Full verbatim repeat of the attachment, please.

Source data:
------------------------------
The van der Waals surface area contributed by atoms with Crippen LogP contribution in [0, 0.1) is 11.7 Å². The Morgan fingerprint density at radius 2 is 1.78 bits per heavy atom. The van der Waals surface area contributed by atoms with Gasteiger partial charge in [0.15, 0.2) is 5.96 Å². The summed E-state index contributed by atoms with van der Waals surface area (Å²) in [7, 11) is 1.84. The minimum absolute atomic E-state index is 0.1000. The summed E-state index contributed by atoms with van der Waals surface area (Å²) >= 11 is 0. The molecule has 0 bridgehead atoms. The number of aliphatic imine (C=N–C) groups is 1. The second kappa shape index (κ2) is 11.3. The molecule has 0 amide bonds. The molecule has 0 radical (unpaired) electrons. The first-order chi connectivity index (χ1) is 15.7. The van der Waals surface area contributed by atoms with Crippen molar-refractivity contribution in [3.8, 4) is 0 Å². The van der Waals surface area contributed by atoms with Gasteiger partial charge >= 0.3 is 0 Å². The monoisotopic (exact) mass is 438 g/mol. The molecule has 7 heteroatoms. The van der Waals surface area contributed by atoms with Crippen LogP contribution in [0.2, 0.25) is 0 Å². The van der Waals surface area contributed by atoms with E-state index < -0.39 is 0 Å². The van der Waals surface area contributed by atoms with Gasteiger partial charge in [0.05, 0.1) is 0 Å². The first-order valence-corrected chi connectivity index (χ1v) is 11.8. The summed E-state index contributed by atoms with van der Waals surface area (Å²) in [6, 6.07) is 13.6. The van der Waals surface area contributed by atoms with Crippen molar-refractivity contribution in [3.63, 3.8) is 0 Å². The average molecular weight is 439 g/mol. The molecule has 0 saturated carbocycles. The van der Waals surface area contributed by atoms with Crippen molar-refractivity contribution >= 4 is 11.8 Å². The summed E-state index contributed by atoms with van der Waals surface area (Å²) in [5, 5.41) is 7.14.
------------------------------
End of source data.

The van der Waals surface area contributed by atoms with Crippen LogP contribution in [0, 0.1) is 11.7 Å². The Morgan fingerprint density at radius 2 is 1.78 bits per heavy atom. The van der Waals surface area contributed by atoms with Gasteiger partial charge in [0.15, 0.2) is 5.96 Å². The summed E-state index contributed by atoms with van der Waals surface area (Å²) in [7, 11) is 1.84. The minimum absolute atomic E-state index is 0.1000. The summed E-state index contributed by atoms with van der Waals surface area (Å²) >= 11 is 0. The molecule has 0 bridgehead atoms. The number of aliphatic imine (C=N–C) groups is 1. The second kappa shape index (κ2) is 11.3. The molecule has 0 amide bonds. The molecule has 0 radical (unpaired) electrons. The first-order chi connectivity index (χ1) is 15.7. The van der Waals surface area contributed by atoms with Crippen molar-refractivity contribution in [3.8, 4) is 0 Å². The van der Waals surface area contributed by atoms with Gasteiger partial charge >= 0.3 is 0 Å². The monoisotopic (exact) mass is 438 g/mol. The molecule has 7 heteroatoms. The van der Waals surface area contributed by atoms with Crippen LogP contribution in [0.2, 0.25) is 0 Å². The van der Waals surface area contributed by atoms with E-state index < -0.39 is 0 Å². The van der Waals surface area contributed by atoms with Gasteiger partial charge in [0.05, 0.1) is 0 Å². The first-order valence-corrected chi connectivity index (χ1v) is 11.8. The summed E-state index contributed by atoms with van der Waals surface area (Å²) in [6, 6.07) is 13.6. The van der Waals surface area contributed by atoms with Crippen molar-refractivity contribution in [3.63, 3.8) is 0 Å². The average molecular weight is 439 g/mol. The molecule has 0 saturated carbocycles. The van der Waals surface area contributed by atoms with Crippen molar-refractivity contribution >= 4 is 11.8 Å². The summed E-state index contributed by atoms with van der Waals surface area (Å²) in [5, 5.41) is 7.14.